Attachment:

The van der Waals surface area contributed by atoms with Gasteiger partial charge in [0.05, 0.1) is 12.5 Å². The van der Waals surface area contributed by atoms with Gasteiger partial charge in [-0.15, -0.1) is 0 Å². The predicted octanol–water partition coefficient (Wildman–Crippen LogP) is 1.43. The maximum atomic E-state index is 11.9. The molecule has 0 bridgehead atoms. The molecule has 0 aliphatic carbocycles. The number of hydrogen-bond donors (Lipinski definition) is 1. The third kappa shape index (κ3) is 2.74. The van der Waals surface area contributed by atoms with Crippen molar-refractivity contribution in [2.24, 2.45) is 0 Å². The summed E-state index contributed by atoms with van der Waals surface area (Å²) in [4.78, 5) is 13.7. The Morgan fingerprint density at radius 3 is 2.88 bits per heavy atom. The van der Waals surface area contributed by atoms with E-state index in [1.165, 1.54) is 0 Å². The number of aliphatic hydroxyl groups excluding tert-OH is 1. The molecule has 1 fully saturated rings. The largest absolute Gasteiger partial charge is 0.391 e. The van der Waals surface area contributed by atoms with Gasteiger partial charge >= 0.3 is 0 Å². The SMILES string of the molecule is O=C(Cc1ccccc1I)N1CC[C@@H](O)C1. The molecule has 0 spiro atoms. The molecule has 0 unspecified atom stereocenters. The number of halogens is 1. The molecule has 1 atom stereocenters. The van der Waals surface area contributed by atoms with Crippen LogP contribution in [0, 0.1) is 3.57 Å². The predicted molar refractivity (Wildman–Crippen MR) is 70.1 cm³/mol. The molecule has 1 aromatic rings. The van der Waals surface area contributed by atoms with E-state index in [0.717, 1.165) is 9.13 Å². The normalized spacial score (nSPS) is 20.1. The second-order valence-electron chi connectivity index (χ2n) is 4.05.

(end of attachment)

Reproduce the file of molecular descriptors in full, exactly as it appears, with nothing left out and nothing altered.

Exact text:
The van der Waals surface area contributed by atoms with Gasteiger partial charge in [0.05, 0.1) is 12.5 Å². The van der Waals surface area contributed by atoms with Gasteiger partial charge in [-0.15, -0.1) is 0 Å². The predicted octanol–water partition coefficient (Wildman–Crippen LogP) is 1.43. The maximum atomic E-state index is 11.9. The molecule has 0 bridgehead atoms. The molecule has 0 aliphatic carbocycles. The number of hydrogen-bond donors (Lipinski definition) is 1. The third kappa shape index (κ3) is 2.74. The van der Waals surface area contributed by atoms with Crippen molar-refractivity contribution in [2.24, 2.45) is 0 Å². The summed E-state index contributed by atoms with van der Waals surface area (Å²) in [4.78, 5) is 13.7. The Morgan fingerprint density at radius 3 is 2.88 bits per heavy atom. The van der Waals surface area contributed by atoms with E-state index in [1.165, 1.54) is 0 Å². The number of aliphatic hydroxyl groups excluding tert-OH is 1. The molecule has 1 fully saturated rings. The largest absolute Gasteiger partial charge is 0.391 e. The van der Waals surface area contributed by atoms with Gasteiger partial charge >= 0.3 is 0 Å². The SMILES string of the molecule is O=C(Cc1ccccc1I)N1CC[C@@H](O)C1. The molecule has 0 spiro atoms. The molecule has 0 unspecified atom stereocenters. The number of halogens is 1. The molecule has 1 atom stereocenters. The van der Waals surface area contributed by atoms with Crippen LogP contribution in [0, 0.1) is 3.57 Å². The predicted molar refractivity (Wildman–Crippen MR) is 70.1 cm³/mol. The molecule has 1 aromatic rings. The van der Waals surface area contributed by atoms with E-state index in [0.717, 1.165) is 9.13 Å². The normalized spacial score (nSPS) is 20.1. The second-order valence-electron chi connectivity index (χ2n) is 4.05.